Which is exactly the kind of infrastructure you need for airliners.



      • “(…)Why didn’t similar vehicles get produced after 1945?!(…)”
        But is not aerodrome surface, which is already paved or otherwise make flat enough for starting/landing, place where wheeled vehicles satisfactory?
        BTW were not never (post-1945) aeroplanes requiring paved runaways?

      • Actually there was at least one post war equivalent

        In Italy

        I can’t remember its name, but it had simplified tracks and a single front motorbike style wheel for steering. The front wheel may even have been driven.

        The V twin engine was further developed and became the classic power unit for Moto Guzzi bikes

  6. After seeing this and a tracked submarine, I’m convinced the Germans would have put tracks on a toothbrush if they’d been given half the chance.

  7. As long as you’re doing oddball vehicles, give this a look-see:

    It was an interesting concept. One or two might have survived in museums. This is right up Ian’s alley because it’s French! He’s already reviewed the 75mm recoilless rifle. Vespas are still popular–I think. It’s been a while since I was in Europe last.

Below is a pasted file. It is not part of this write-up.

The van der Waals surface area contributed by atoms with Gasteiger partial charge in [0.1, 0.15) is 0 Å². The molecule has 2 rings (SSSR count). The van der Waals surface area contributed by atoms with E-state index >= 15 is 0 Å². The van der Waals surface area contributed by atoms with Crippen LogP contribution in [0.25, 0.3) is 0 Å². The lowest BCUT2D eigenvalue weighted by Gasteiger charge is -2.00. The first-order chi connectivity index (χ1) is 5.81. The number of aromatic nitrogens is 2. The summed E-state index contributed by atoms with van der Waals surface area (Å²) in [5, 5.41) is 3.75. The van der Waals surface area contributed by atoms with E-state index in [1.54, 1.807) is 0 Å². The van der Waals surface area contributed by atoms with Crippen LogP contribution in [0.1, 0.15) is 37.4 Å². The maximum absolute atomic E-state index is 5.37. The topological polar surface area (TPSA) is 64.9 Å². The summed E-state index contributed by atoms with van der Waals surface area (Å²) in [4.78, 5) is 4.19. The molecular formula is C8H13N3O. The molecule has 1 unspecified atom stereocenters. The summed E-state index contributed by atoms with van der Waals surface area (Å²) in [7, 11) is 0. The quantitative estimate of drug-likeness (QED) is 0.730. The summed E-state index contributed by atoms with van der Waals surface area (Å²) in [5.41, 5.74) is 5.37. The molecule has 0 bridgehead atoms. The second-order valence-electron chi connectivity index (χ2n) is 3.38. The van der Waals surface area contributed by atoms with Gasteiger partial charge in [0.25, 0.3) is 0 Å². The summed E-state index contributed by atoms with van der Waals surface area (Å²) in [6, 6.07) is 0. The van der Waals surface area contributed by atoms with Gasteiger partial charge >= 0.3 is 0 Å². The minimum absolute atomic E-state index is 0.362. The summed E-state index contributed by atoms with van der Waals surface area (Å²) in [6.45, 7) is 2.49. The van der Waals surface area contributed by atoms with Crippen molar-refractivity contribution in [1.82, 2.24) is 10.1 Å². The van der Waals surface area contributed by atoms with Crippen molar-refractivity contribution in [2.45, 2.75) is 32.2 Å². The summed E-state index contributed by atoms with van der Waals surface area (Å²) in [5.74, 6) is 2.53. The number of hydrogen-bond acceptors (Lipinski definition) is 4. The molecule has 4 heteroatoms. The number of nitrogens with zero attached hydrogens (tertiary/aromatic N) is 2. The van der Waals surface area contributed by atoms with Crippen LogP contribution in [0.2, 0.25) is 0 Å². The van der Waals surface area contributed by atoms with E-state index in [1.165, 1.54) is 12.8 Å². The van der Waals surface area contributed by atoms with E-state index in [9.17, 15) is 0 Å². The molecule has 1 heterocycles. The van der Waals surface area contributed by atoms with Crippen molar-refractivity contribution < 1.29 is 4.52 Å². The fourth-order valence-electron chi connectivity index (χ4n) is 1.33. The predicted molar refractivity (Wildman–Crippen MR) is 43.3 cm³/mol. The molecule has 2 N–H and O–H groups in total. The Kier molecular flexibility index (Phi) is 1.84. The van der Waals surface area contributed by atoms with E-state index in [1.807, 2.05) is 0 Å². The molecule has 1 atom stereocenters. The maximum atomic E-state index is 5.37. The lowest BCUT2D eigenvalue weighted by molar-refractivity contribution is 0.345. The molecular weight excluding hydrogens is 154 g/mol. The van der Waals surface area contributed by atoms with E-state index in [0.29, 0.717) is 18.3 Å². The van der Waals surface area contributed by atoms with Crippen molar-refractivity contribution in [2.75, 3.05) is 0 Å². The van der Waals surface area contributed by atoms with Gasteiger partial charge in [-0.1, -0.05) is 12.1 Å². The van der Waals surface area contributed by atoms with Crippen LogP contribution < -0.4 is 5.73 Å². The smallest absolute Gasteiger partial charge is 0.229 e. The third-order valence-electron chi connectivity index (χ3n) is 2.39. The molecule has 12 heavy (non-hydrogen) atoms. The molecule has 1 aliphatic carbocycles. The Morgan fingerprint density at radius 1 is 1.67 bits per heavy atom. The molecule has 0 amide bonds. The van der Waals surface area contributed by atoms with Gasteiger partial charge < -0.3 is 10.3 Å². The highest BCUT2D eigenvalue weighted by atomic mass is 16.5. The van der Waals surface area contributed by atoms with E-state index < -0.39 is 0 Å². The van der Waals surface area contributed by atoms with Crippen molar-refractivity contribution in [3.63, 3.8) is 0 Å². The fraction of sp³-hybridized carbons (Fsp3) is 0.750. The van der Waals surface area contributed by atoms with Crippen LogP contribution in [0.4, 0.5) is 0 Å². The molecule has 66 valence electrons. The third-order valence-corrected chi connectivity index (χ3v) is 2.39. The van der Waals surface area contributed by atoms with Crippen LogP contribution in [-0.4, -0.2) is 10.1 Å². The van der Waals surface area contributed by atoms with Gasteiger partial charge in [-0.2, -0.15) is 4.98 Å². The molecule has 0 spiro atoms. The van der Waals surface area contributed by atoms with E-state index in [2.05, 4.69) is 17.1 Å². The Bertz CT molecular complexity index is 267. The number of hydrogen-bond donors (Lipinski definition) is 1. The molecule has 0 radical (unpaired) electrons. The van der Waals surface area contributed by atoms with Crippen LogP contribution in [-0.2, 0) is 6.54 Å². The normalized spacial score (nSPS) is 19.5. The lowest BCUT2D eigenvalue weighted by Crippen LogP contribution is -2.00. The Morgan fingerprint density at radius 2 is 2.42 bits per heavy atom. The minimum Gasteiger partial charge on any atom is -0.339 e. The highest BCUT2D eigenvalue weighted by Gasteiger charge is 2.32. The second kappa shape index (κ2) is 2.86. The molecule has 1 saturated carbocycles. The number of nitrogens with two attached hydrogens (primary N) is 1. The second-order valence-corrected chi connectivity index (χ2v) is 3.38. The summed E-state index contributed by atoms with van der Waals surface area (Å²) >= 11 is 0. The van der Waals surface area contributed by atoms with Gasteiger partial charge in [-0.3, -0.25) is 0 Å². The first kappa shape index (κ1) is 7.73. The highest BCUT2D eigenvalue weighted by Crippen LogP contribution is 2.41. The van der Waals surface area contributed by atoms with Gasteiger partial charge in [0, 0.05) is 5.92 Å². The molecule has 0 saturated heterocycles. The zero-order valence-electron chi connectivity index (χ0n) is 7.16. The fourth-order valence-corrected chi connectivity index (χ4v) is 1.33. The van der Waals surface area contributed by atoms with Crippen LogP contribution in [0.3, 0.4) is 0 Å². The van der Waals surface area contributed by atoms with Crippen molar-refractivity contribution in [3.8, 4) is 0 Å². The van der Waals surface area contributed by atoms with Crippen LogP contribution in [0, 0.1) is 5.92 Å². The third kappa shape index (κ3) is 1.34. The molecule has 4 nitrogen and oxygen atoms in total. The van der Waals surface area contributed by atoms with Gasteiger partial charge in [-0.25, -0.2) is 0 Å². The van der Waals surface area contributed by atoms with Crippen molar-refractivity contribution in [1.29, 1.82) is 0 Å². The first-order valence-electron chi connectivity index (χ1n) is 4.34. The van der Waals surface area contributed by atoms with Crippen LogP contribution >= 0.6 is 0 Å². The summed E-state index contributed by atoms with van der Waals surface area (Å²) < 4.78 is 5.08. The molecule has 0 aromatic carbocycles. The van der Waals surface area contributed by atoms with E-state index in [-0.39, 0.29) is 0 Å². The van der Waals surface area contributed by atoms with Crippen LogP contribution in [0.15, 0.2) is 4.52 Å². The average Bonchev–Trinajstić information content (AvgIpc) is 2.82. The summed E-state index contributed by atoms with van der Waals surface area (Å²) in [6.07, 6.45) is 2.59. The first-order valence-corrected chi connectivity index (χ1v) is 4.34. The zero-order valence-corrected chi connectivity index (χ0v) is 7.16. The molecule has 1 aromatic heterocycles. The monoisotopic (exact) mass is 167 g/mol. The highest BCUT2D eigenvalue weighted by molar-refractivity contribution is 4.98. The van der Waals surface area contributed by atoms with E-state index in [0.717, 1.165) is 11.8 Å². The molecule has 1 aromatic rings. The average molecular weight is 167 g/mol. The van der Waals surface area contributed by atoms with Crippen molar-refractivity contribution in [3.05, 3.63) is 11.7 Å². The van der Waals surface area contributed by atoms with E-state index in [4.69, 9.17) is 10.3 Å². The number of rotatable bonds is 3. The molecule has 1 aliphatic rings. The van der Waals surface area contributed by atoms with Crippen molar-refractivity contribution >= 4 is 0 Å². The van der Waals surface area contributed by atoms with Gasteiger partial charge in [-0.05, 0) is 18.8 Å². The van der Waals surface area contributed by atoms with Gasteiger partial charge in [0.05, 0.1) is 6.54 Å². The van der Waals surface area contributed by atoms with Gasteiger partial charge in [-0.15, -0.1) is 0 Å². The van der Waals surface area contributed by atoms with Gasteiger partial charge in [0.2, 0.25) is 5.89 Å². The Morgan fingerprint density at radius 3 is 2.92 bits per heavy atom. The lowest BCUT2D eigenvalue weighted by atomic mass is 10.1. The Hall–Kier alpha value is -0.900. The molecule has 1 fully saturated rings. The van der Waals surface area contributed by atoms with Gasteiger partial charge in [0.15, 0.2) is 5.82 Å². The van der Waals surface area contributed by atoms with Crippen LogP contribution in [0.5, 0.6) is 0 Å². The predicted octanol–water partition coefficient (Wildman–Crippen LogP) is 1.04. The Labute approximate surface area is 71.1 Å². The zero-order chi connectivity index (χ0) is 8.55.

Like the Kettenkrad, this was a real vehicle fielded by a military organization for specific purposes. And the recoilless rifle carrier was half the team–there was a companion Vespa with more ammuntion.

  8. If I remember correctly a French manufacturer rebuilt these after the war, removed the wheel, and sold them as agricultural tractors. I believe a similar but less successful effort was made with PZKFW I and IIs